And how, pray tell, does Jesus’ getting baptized with all those sinners fulfill all righteousness? This is how: He’s taking their place—literally, taking their place. He’s not just saying that He’s a friend of sinners or on their side. By His Baptism, He’s becoming the Sinner. Let’s be clear: Jesus remains the sinless Son of God. But remember how He comes to save us from sin: He becomes flesh to go to the cross in our place. On the cross, God will judge Him, condemn Him for our sins. During the crucifixion, the Father will literally give His Son hell in our place.
In the Kirk Douglas movie “Spartacus,” there is an iconic scene where the Roman soldiers have captured the rebels and announced they will be spared crucifixion if they only identify their leader, Spartacus. When Spartacus is about to identify himself, every other man stands up one-by-one and shouts, “I’m Spartacus!” The many are ready to take the punishment for the one.
At Jesus’ Baptism, the opposite happens. According to His holy Law, God declares, “I must judge and condemn the sinner.” By His Baptism, Jesus declares, “Here I am! I’m the Sinner! Judge Me!” There, at the Jordan, the One declares Himself ready to take the punishment for the many. For all. For you. That is His—and His Father’s—plan for your salvation, to fulfill all righteousness.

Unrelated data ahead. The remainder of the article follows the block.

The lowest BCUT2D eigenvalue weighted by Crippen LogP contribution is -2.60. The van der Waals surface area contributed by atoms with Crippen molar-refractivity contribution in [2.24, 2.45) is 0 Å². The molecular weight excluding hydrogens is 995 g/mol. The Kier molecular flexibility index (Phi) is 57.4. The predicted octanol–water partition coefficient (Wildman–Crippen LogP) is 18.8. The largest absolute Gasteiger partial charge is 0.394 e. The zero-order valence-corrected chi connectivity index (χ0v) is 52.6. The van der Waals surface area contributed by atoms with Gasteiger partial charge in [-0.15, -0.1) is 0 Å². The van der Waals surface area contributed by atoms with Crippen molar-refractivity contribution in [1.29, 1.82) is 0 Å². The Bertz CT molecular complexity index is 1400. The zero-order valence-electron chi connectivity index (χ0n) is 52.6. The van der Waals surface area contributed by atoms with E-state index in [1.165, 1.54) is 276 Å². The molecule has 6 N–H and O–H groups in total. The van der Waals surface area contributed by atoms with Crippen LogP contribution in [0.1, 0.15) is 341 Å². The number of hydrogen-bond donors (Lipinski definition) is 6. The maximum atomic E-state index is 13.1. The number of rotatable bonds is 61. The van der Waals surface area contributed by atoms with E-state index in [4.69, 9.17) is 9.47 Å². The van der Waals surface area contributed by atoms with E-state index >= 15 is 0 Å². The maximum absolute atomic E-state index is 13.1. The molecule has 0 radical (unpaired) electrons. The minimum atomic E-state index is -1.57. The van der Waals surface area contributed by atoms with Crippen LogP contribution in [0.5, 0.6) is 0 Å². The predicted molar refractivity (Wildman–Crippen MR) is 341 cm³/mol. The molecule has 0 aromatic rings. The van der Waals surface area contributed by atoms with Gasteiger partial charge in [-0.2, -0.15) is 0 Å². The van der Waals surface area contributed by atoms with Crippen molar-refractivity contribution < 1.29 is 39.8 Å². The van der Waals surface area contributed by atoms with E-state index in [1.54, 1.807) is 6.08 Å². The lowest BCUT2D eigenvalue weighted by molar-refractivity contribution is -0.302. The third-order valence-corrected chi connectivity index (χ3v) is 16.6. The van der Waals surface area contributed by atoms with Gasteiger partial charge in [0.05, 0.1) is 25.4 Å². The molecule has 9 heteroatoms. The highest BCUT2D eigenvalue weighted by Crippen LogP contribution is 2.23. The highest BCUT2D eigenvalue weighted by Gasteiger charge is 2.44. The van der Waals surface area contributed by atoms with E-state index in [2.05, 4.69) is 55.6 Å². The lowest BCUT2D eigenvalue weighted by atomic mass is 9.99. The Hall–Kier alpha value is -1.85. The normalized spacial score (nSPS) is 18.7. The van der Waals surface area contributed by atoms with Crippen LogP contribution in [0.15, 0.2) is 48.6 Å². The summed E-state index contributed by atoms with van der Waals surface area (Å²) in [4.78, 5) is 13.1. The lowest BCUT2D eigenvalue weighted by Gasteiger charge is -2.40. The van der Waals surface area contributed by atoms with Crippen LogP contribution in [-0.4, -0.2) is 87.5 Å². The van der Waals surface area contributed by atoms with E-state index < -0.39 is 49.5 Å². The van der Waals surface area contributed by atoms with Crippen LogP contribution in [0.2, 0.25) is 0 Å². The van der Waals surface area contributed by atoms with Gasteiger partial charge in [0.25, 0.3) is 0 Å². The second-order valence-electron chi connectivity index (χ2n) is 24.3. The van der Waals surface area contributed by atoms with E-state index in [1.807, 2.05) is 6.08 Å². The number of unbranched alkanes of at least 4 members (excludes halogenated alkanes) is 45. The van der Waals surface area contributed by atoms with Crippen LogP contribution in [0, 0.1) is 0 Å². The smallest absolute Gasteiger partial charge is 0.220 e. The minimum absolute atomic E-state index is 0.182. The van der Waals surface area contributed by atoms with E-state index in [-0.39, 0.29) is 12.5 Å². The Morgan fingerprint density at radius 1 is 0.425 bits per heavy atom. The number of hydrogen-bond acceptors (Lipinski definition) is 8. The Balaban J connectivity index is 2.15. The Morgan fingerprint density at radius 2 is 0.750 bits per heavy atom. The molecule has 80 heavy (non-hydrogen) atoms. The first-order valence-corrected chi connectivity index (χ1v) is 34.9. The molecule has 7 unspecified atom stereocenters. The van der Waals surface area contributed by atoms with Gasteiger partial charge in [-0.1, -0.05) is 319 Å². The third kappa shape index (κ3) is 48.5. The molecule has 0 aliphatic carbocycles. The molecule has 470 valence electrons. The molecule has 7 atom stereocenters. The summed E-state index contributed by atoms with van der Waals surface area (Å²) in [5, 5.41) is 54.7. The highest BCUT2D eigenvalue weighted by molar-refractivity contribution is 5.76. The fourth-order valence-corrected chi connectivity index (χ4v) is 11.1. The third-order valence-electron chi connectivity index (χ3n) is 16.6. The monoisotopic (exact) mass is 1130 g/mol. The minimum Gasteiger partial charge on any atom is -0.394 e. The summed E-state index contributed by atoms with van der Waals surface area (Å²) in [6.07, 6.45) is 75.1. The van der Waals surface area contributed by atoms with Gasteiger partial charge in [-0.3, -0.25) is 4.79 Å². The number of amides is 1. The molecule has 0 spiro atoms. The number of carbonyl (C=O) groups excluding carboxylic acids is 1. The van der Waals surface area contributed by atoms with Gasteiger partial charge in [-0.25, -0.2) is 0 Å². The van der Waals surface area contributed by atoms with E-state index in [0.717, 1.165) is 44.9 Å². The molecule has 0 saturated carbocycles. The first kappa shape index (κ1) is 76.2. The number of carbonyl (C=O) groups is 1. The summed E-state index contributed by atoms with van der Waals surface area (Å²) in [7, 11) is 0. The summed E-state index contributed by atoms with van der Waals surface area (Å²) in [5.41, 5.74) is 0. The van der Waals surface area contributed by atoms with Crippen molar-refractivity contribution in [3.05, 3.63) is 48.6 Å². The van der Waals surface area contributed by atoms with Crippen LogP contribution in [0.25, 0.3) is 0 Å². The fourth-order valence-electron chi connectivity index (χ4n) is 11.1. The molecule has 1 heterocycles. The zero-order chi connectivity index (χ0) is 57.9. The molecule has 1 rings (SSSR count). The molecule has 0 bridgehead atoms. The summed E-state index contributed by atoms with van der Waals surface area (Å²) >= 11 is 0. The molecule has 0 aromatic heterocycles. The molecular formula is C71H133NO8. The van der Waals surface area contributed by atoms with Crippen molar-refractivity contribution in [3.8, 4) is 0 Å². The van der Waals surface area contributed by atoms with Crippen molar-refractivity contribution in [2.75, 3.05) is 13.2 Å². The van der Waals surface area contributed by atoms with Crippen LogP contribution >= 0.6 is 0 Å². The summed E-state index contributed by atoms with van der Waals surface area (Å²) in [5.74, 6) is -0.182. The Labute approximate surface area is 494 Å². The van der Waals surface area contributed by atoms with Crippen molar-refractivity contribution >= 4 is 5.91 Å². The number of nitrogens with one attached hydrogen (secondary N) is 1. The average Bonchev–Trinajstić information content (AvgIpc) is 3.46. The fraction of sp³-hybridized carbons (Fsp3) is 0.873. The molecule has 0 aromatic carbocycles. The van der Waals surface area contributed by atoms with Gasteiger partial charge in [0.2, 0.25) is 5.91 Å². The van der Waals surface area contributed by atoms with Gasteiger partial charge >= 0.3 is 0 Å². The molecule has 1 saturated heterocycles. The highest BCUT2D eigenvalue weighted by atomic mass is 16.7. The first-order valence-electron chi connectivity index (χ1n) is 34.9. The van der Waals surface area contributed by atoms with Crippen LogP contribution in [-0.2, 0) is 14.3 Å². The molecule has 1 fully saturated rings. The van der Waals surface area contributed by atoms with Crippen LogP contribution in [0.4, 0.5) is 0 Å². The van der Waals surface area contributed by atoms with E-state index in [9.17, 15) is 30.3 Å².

Though Jesus’ Baptism marks Him as the One to be judged on the cross, His Father doesn’t forsake Him at the Jordan. Quite the contrary! When Jesus is baptized, the heavens are opened to Him. The Holy Spirit descends, and the Father declares, “This is My beloved Son, with whom I am well pleased.”
That, my friends, is a statement worthy of more examination.
The Father has required a sacrifice for sin. The Son identifies Himself as the Sacrifice for sin. At the cross, the Son will be forsaken by the Father as the Father condemns the Son. All of this is in motion when Jesus is baptized. Yet Jesus stays the course in perfect obedience to His Father; and when the Son identifies Himself as the Sinner to be judged, the Father says that He is well pleased with His beloved Son. Why? Because they are working together in service to you. The Father sacrifices His beloved Son. The Son sacrifices Himself.
Jesus wanted to take on our sin. He insisted on bearing our guilt. For He was intent on dying our death. And die, He did. Ultimately, He breathed His last after hours of excruciating shame on a cross. “He was wounded for our transgressions,” Isaiah prophesied (53:5). “He was crushed for our iniquities.” It was a borrowed death Jesus died. It was our death. But it brought life to us.